Vocal Communication


clear call: This is a short call that sounds like "uh" and the mouth may be closed when this call is emitted (Wolfheim and Rowell, 1972). The pitch varies in this call, and it may rise or fall at the end (Wolfheim and Rowell, 1972). This is the most common call of this species, with adult females emitting this call the most and males and juveniles using this call less frequently (Wolfheim and Rowell, 1972). This call functions as a contact signal, always relaying the individual's position to the rest of the group members (Wolfheim and Rowell, 1972). Gautier (1974) refers to this call as a type 2 call but denotes that there is a difference in call structure between adult males and adult females and young; male calls are referred to as type 2b calls and adults females and young are referred to as type 2a calls. The differences between types 2a and 2b calls are as follows: the frequency band for 2a calls is 0-10 kilohertz and for 2b calls it is 0.5 kilohertz, the maximal pitch for 2a calls is 1.9 kilohertz and for 2b calls it is 0.4-0.8 kilohertz, and the duration for 2a calls is less than 100 milliseconds and for 2b calls it is 100 milliseconds (Gautier, 1974).

long clear call: This is like the clear call but sounding like "mew" and is higher in pitch and longer than the clear call (Wolfheim and Rowell, 1972). This call is used by young juveniles (Wolfheim and Rowell, 1972).

squeak:This is a high frequency call which is short in duration and is emitted by all group members when alarmed by a frightening stimulus (Wolfheim and Rowell, 1972). After this call is given, there is a period of silence as the individual remains motionless in a crouched posture (Wolfheim and Rowell, 1972). Gautier (1974) refers to this call as a type 1 call. This call is used by adult males and females (Gautier, 1974). Gautier (1974) found that this call had a frequency band of 0-16 kilohertz, a range of 100 meters, and a duration of 100 milliseconds.

chirp: This call sounds like "ksk" and is shorter and higher than the squeak call (Wolfheim and Rowell, 1972). This call functions as a fearful threat gesture and is given in less extreme cases of alarm than the squeak call (Wolfheim and Rowell, 1972). This call is emitted several times repeatedly at a fast pace and open mouth grin often occurs with it (Wolfheim and Rowell, 1972).

pant chirp:This call sounds like "sh-sh-sh" while the individual rapidly inhales and exhales with the teeth clenched (Wolfheim and Rowell, 1972). This high frequency call is given during mobbing behavior and when one individual watches two others copulate (Wolfheim and Rowell, 1972). A throaty version of this call is given in tense situations of when courtship and aggression are occurring together (Wolfheim and Rowell, 1972).

screech: This call is high and long that falls in pitch and resembles feline screams (Wolfheim and Rowell, 1972). This call is given by adult females when excited and aggressive, especially when attacking males and may be mixed with pant chirps and open mouth and open mouth grin may accompany this call (Wolfheim and Rowell, 1972).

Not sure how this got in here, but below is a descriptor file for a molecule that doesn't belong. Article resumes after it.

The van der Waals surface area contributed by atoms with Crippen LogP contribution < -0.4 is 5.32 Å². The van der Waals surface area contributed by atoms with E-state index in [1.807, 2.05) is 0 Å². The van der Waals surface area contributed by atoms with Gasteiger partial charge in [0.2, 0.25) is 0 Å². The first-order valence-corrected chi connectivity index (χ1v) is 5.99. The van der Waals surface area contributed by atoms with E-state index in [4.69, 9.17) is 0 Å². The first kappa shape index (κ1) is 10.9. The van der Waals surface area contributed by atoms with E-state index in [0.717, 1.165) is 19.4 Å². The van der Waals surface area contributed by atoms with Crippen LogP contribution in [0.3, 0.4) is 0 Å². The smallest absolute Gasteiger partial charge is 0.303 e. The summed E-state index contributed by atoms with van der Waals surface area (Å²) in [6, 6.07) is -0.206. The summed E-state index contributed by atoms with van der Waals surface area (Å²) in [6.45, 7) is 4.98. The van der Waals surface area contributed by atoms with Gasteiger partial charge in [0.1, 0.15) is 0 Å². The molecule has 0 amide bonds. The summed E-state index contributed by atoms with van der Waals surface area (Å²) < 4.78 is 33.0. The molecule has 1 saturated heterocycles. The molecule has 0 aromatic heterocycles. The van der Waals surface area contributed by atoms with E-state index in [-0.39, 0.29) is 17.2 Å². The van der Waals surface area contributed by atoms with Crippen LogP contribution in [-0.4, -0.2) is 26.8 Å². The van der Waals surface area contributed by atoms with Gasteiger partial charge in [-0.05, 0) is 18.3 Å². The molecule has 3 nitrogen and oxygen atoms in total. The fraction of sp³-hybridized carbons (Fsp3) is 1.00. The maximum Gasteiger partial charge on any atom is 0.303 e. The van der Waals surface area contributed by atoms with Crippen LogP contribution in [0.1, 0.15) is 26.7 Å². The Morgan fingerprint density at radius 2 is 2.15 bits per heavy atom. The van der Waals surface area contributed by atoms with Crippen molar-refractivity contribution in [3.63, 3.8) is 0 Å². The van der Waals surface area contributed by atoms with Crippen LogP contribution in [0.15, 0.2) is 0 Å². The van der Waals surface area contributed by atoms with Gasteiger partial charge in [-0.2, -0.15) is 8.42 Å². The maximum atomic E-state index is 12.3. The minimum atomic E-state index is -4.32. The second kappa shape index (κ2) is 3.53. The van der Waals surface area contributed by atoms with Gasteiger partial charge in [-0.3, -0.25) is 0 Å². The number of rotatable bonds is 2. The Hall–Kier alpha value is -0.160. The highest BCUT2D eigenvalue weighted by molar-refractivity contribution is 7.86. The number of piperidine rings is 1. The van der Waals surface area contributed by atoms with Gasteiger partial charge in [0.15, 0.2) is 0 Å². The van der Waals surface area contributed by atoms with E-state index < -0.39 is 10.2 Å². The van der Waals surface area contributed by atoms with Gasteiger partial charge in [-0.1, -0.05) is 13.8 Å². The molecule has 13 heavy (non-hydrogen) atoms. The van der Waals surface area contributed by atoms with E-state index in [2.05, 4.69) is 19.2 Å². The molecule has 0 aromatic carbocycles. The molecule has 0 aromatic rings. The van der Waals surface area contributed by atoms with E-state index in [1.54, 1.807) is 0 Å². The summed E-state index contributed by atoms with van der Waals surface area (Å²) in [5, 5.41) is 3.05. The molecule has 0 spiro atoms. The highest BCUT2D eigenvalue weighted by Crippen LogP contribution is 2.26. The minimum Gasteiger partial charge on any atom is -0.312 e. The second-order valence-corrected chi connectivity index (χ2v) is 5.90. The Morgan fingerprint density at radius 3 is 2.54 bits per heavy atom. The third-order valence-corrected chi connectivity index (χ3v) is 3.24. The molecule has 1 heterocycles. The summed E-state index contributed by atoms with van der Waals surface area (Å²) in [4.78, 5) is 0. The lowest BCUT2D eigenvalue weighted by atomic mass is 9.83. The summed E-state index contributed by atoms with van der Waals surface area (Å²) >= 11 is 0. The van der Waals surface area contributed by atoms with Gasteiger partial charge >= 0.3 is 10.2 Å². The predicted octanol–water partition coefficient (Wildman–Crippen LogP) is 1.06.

twitter: This call is high pitched, long, and is a chittering noise (Wolfheim and Rowell, 1972). This call occurs during mounting and can be given by one or both parties involved (Wolfheim and Rowell, 1972). During actual copulation this call is much more quiet than when non-copulatory mounting occurs (Wolfheim and Rowell, 1972). Gautier (1974) refers to this call as a type 10 call. This call has a duration of 1 to a few seconds and a frequency band of 0 to 3 kilohertz (Gautier, 1974).

piercing shriek: This call is long and is a shrill cry which is emitted with the mouth wide open, head tilted back, and the eyebrows up and ears back pattern (Wolfheim and Rowell, 1972). This call is given by a yearling which has been attacked by a larger individual, usually a juvenile, and often adults will attack the larger individual if the call is given repeatedly and other juveniles will join in the attack (Wolfheim and Rowell, 1972).

coo: This is a long and cooing sound given by infants and may function as an infant contact call (Wolfheim and Rowell, 1972). Gautier (1974) referred to this call as type 2d call.

gekker: This call is a cackling "gekker" sound that is given by exited infants (Wolfheim and Rowell, 1972). Gautier (1974) refers to this call as a type 5 call. This call has a range of 1-2 meters, a duration of 41 milliseconds, and a frequency band of 0-12 kilohertz (Gautier, 1974). This call occurs when there is a break of the mother-infant bond, and this call serves to restore mother-infant contact (Gautier, 1974).

Last Updated: June 4, 2007.
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